Of course, the Prelude’s engine dismantled itself with extreme prejudice. The holed engine block trailed oil all the way back to the paddock space, but hey, the Detroit-based team weren’t about to let that shame trail define their weekend.
I Got Screwed – United Partnership of Pentastar Racers, Plymouth Sundance Duster
These guys are in the running for I Got Screwed every time they show up in their Duster. This time, the main story was much the same. They had a “fresh” (cheaty) Mitsubishi 3.8-liter V6 in it that would surely last all 24 hours. Naturally, the car began blowing smoke out of the bellhousing halfway through Lap 1 of pre-race testing. “It must be the transmission seal because there’s no way it’s the engine’s freshly replaced rear main seal,” the UPPR crew said. They pulled the driveline and put on a fresh transmission seal. While they had it apart, they changed the engine’s rear main seal for good measure.
Just kidding, they didn’t do that. And guess what? When they began the 24-hour race, it blew smoke again exactly the same way. So they took the driveline out a second time to replace the engine’s rear main seal.
That’s pretty much par for the course with these misfits, but the real screwing came from a ruined family weekend. UPPR’s Canadian team member’s wife enjoys making stateside travel to the races to hang out. We don’t know why, either, but who are we to judge? So they booked travel to the Carolinas for the whole family. The couple has an infant, however, and their pediatrician told them that, no, the baby wouldn’t be going to South Carolina. Because the United States currently has a measles epidemic.
Hence their theme for this Lemons South race. We’re not usually one to stand on a soapbox, but please vaccinate your children.
Still as in ‘Not Moving,’ not as in ‘Distillin’ – Frankenguitarcarheads, Chevy Camaro
In the days of Real Southern Bootleggin’ and NASCAR racin’, a good moonshine-runner would need to be able to scoot at a moment’s notice when the feds were onto them. That meant the ability to drive like hell. But it also meant the ability to swap a good ol’ American V8 with real haste. With only a few wires and bolts, how hard could it be? Well, the Frankenguitarcarheads proved they’d have been incarcerated had John Q. Law been breathing down their necks.
When the Small-Block Chevy V8 in their second-generation Camaro blew up during pre-race night practice, we figured they’d have it out in a matter of minutes. They’ve raced this thing for years and know their way around an engine bay. We’d see them for the green flag in about 12 hours’ time, right? Nope. Somehow, it took them about 30 hours to swap in their replacement.
They turned their first laps at 3:30 am. For the math disincline, that is 16-½ hours into the race. Cuff ‘em, boys.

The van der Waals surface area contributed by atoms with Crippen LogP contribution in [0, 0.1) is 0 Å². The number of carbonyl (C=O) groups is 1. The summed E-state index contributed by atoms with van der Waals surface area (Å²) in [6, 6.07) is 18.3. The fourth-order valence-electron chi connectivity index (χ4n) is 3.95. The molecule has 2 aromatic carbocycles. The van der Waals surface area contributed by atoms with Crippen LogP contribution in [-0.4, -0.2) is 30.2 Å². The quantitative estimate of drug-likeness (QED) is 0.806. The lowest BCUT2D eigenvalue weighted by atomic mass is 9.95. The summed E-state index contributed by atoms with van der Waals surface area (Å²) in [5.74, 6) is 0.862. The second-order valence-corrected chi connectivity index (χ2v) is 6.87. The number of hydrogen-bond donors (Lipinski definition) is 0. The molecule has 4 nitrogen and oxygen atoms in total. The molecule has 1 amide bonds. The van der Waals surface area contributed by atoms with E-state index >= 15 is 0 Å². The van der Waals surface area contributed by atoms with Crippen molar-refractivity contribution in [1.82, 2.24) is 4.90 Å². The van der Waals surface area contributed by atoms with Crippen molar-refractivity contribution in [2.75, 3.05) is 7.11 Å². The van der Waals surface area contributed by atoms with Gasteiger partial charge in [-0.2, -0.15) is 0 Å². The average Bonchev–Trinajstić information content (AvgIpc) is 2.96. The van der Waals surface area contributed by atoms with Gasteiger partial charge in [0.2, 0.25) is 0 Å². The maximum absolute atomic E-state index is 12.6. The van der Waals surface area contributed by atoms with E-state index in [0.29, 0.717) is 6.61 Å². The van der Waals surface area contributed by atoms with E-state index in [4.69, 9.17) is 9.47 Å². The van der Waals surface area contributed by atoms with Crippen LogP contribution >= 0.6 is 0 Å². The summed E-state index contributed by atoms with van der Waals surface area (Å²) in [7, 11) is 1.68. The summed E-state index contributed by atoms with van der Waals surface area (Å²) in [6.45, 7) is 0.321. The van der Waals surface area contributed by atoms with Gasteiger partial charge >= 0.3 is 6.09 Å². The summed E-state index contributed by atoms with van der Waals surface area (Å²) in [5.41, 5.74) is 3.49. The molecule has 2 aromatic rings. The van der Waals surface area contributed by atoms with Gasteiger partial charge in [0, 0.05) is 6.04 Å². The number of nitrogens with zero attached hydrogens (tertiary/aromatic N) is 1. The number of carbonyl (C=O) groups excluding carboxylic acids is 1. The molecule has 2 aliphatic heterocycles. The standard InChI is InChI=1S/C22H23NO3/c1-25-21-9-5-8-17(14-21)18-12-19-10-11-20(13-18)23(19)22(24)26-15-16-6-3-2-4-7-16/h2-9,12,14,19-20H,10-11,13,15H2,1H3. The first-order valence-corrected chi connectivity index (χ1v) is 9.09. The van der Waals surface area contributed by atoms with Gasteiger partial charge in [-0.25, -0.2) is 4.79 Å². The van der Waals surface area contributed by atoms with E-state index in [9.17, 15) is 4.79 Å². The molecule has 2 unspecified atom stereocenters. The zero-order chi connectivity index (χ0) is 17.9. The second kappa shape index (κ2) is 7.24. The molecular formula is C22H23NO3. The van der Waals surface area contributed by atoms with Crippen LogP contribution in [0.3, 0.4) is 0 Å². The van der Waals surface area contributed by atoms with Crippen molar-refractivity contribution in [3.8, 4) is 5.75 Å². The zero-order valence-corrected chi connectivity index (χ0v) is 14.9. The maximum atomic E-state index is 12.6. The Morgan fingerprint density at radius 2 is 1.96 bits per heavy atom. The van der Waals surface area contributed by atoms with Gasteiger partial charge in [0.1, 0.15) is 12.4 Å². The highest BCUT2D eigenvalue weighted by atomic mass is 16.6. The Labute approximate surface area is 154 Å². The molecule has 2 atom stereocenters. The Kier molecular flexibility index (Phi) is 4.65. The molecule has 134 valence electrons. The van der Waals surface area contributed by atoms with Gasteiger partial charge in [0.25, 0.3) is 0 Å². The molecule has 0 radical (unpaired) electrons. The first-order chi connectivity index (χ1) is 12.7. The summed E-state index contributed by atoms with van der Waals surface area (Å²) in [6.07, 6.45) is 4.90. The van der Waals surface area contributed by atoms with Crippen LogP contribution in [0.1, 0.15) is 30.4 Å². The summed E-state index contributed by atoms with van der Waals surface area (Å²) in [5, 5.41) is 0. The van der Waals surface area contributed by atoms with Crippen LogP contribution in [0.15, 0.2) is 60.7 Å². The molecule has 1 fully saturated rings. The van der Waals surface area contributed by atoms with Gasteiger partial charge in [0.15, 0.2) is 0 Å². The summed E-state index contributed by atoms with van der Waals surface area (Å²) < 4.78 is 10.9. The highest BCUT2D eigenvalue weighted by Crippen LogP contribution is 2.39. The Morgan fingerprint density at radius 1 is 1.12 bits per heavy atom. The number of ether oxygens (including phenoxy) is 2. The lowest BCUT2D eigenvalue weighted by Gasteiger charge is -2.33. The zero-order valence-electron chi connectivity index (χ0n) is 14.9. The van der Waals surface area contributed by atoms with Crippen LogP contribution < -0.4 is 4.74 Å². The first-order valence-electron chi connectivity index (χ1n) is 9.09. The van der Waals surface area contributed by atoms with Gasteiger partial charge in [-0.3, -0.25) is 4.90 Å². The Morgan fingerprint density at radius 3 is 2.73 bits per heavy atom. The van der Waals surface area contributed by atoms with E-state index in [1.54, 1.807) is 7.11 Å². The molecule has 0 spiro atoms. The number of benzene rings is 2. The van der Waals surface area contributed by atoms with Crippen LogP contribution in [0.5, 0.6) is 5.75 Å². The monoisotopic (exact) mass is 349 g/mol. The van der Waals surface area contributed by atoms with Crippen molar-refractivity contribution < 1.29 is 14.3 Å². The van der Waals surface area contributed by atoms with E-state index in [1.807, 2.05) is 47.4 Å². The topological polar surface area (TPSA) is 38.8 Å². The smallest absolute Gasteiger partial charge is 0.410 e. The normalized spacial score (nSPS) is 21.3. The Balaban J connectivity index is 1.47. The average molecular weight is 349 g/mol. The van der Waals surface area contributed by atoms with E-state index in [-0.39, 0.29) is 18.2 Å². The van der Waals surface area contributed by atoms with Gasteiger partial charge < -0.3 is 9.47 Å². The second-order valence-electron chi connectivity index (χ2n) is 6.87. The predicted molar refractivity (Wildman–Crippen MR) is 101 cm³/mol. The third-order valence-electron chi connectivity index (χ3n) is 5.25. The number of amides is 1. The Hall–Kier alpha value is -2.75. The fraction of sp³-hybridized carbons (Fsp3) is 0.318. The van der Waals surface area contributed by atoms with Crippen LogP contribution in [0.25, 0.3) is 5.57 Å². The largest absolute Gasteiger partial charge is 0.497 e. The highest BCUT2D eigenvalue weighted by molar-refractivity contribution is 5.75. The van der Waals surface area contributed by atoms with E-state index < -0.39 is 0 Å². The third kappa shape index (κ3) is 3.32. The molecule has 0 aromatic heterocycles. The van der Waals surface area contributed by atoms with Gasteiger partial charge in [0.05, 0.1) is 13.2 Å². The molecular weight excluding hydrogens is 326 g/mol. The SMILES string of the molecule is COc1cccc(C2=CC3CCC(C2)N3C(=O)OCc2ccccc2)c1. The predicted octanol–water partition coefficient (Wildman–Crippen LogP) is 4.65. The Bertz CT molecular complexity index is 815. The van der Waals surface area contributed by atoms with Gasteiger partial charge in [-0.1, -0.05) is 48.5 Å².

Index of Effluency – Senior Citizens Club of America, Datsun B210
We first saw these autocrossers last spring at CMP when their mid-’80s Civic was plastered with the Sports Car Club of America’s rulebook. They filed protests over everything all weekend like good club racers. This year, they returned with both their Civic and an extremely haggard Datsun B210 that had rallycrossed in a former life.
To that, they added a very accurate “mobile-home community” theme with their extended family, the Dirtsuns. They stayed in character all weekend, hollerin’ at the Penalty Box and generally carrying on non-stop like Your Neighbors From Hell. Naturally, not everyone in the Lemons South paddock knew this was an act.
The Datsun’s little unstressed engine ran like a champ all weekend, but like most everyone else at CMP, they had some minor issues. Namely, their four-speed transmission lost gears 1 to 3 in fairly rapid succession over the race’s opening hours. As the overall race winners proved, of course, a whole buncha gears can be overrated anyway.
They set to work on an old Lemons trick: Turning a multiple-speed transmission into a direct-drive gearbox. In this case, they stripped off the busted-ass gears off. Then, they welded it directly into fourth gear.
Voila, a new gearset! They put it back in the transmission case. They filled that with fluid. And the mated it back with the engine like nothing had ever happened.
Now, we’ve seen this in Lemons before and it has categorically failed with an upper limit of about four laps. Certainly, the Datsun’s clutch—brand new before the race—did not enjoy the punishment. Getting the car to leave the pitlane meant revving the engine to the moon and then basically frying the clutch.
But leave the pitlane it did in a cloud of clutch dust. Unlike previous Lemons attempts at this fix, the welded direct drive worked like it was designed that way and the engine was pretty unstressed in fourth gear. They ran at night for a couple hours without major issue but figured they were pressing their luck. They parked it until daylight, when it ran round a couple more hours until it took the checkered flag.
Everything finally came unglued on the cooldown lap, when it got pushed in by a helpful BMW. But who cares? They made it to the official end. For making that fix work and for still beating 20 teams, they earned this Lemons South Index of Effluency.
The 24 Hours of Lemons races (and wrenches) again at May 25-26 for the Yokohama 5-Mile Tyre Festival (aka TyreFest) at Thunderhill Raceway. We will soon recap the Florida Man Poker Run Lemons Rally, so check back for that.